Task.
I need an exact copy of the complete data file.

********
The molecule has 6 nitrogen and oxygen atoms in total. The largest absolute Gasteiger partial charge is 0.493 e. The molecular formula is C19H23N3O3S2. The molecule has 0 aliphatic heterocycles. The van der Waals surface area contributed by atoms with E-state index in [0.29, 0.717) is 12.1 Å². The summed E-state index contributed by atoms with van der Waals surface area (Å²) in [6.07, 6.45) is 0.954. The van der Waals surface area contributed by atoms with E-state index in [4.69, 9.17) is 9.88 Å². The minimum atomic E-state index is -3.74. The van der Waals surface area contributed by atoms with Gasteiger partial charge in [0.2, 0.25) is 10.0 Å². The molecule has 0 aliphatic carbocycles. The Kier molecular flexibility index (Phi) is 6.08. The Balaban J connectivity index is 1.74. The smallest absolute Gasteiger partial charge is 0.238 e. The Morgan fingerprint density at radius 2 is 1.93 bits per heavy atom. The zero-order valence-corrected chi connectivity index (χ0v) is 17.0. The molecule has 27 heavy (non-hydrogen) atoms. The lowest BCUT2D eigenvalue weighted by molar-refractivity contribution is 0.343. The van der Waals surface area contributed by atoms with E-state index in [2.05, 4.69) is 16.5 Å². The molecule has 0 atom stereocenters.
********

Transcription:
The molecule has 6 nitrogen and oxygen atoms in total. The largest absolute Gasteiger partial charge is 0.493 e. The molecular formula is C19H23N3O3S2. The molecule has 0 aliphatic heterocycles. The van der Waals surface area contributed by atoms with E-state index in [0.29, 0.717) is 12.1 Å². The summed E-state index contributed by atoms with van der Waals surface area (Å²) in [6.07, 6.45) is 0.954. The van der Waals surface area contributed by atoms with E-state index in [4.69, 9.17) is 9.88 Å². The minimum atomic E-state index is -3.74. The van der Waals surface area contributed by atoms with Gasteiger partial charge in [0.2, 0.25) is 10.0 Å². The molecule has 0 aliphatic carbocycles. The Kier molecular flexibility index (Phi) is 6.08. The Balaban J connectivity index is 1.74. The smallest absolute Gasteiger partial charge is 0.238 e. The Morgan fingerprint density at radius 2 is 1.93 bits per heavy atom. The zero-order valence-corrected chi connectivity index (χ0v) is 17.0. The molecule has 27 heavy (non-hydrogen) atoms. The lowest BCUT2D eigenvalue weighted by molar-refractivity contribution is 0.343. The van der Waals surface area contributed by atoms with E-state index in [2.05, 4.69) is 16.5 Å². The molecule has 0 atom stereocenters.